Google has seemingly struck back, with the publication’s traffic from Google going down by 44 percent due to its algorithms that scan the web in search of free content. Once the WSJ’s articles were put behind a paywall, Google’s bots ranked them lower, resulting in limited visibility of its content. This has caused massive backlash from the publisher’s’ side, since they felt that they were discriminated on the basis of introducing a subscription model for access to their content. The situation was further exacerbated by the reports that many users (at least one million of them, according to WSJ) were abusing the first click free model by clearing their cookies in order to peek above the paywalls and read articles for free.
All of this came to light at the time of publication of reports which claimed that more than half of American adults pay for access to the news content, with nearly 4 in 10 of them belonging to the category of people aged less than 35. Paired with reports that Google’s model introduced some unexpected requests to complete surveys or register for free, the writing was on the wall for the first click free policy, and Google ultimately decided to pull the plug on it in October 2017.
Enter Flexible Sampling Model
So, was this a victory for publishers, after all? The jury is still out on this one, yet Google was quick to offer a replacement in form of a Flexible Sampling substitute model, which allows publishers to actually decide on the number of available free articles for free on monthly basis. In addition to this, they will be able to decide on the portion of article content that will be visible prior to prompting users to pull out their wallets.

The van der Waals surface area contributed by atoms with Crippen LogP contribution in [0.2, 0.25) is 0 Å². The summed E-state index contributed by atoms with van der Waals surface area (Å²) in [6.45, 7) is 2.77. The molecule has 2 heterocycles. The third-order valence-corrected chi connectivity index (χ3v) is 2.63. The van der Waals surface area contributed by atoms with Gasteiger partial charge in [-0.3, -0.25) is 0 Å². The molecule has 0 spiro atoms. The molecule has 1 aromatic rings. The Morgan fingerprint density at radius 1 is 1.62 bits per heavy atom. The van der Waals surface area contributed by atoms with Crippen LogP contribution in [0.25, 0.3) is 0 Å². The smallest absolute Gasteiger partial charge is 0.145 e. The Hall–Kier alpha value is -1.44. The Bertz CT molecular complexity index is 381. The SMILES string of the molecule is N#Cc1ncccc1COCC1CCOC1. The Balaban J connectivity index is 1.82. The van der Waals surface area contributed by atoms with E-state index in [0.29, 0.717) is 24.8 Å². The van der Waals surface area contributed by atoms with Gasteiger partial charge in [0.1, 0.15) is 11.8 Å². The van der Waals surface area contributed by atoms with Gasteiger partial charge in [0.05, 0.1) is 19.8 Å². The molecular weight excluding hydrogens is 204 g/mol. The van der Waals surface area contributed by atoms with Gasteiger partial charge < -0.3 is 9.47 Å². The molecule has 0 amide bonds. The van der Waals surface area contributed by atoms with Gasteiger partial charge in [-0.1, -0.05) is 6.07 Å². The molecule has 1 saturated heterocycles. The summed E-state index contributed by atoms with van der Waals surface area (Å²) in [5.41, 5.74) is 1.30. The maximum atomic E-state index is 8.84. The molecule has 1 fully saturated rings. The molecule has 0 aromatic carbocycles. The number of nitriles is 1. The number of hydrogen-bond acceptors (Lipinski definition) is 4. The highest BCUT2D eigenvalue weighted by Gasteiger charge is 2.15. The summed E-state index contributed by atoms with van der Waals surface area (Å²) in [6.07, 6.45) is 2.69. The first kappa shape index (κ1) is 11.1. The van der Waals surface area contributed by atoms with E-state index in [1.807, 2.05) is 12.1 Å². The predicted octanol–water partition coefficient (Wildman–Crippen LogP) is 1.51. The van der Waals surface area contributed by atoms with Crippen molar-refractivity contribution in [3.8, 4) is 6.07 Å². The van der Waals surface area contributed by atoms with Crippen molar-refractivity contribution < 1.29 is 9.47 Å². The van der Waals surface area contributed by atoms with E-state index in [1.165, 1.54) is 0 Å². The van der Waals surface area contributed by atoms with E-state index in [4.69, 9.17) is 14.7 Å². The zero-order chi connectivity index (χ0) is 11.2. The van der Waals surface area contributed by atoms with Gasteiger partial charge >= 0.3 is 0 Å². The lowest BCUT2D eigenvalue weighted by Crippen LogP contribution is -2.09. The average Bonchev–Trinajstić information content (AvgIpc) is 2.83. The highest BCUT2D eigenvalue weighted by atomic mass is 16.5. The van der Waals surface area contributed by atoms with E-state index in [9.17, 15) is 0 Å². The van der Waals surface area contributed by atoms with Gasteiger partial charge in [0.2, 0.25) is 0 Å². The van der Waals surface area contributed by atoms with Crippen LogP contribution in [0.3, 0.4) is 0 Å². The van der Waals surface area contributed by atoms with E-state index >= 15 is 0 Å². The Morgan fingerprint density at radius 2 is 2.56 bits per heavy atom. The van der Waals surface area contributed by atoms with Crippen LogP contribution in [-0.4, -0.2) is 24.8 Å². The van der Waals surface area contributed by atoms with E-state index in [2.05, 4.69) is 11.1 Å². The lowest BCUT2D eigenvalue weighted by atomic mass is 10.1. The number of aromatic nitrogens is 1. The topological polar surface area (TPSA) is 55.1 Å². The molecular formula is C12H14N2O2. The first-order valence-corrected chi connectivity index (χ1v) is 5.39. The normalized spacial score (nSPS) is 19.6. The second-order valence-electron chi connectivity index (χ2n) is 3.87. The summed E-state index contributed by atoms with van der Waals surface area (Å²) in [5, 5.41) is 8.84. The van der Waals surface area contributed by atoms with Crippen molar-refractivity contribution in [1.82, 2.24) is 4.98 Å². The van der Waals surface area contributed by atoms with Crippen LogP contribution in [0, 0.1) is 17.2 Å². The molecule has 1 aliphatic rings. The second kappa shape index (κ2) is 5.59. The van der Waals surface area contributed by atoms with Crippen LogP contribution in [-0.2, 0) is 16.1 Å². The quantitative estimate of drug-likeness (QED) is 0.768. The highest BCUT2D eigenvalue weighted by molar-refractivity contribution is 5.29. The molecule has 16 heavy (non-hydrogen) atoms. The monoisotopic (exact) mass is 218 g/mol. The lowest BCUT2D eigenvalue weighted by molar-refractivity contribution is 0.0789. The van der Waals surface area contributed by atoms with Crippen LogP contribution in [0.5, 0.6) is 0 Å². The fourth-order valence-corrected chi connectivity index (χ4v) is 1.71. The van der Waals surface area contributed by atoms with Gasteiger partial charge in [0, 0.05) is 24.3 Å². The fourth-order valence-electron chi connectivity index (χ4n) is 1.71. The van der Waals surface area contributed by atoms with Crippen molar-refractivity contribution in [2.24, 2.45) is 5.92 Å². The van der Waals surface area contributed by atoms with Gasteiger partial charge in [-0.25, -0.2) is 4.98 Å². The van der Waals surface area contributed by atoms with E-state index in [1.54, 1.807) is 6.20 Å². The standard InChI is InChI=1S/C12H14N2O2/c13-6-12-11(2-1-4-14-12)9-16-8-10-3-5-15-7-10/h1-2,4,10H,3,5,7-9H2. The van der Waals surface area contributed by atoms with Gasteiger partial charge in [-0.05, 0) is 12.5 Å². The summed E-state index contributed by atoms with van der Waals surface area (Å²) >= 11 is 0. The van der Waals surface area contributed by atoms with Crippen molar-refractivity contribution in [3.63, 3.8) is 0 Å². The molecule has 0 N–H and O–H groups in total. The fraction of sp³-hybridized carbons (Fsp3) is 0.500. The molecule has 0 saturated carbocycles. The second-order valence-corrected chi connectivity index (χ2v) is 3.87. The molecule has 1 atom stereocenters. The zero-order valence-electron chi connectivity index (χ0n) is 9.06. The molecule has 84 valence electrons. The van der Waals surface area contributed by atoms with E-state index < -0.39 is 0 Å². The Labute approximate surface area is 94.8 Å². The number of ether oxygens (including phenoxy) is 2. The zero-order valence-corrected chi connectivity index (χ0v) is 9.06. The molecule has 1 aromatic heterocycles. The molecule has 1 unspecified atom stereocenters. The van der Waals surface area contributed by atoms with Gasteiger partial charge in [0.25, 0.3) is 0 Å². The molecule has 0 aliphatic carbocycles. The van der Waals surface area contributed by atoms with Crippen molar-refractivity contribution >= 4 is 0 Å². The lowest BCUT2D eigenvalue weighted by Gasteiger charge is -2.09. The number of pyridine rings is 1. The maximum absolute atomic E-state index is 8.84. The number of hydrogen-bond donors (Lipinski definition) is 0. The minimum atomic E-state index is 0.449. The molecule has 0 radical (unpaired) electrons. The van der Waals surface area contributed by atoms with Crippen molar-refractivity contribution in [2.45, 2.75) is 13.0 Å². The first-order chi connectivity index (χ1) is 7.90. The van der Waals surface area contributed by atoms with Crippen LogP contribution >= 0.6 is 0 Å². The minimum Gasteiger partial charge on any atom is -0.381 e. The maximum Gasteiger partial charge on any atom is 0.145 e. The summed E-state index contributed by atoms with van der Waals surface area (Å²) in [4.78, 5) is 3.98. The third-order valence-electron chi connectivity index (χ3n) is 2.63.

Google itself recommends publishers offer at least ten free articles on monthly basis, as a sweet spot for enticing readers to subscribe to their content. In addition, Google advises combining this with allowing for at least limited access to a portion of paywalled content for the same reason.
Yet the final decision ultimately rests with you, with the knowledge that your search rankings will remain untouched even if you decide not to offer any content for free. In addition, Google also wants to help you by working on streamlining subscription procedures across the board, in form of single-click sign-ups via Android devices and Google services. This effort will be paired with its drive to find a way to offer publishers its user data in order to allow for better targeting of subscribers. At least for now, it seems that publishers have Google’s ear and that is a good sign for the future collaboration.
The story of the rise and fall of Google’s first click free policy only serves to illustrate the turmoil in the online publishing business, which searches for the best partnership model to both protect its audience and secure its financial sustainability. Despite it’s shortcomings, assistance of tech giants such as Google is surely welcome, as it helps with finding a holistic solution that works best for all parties involved. In the end, you’ll do well to learn from the examples provided here, while keeping an eye on the latest developments that can be used as an example for establishing best practices for the future.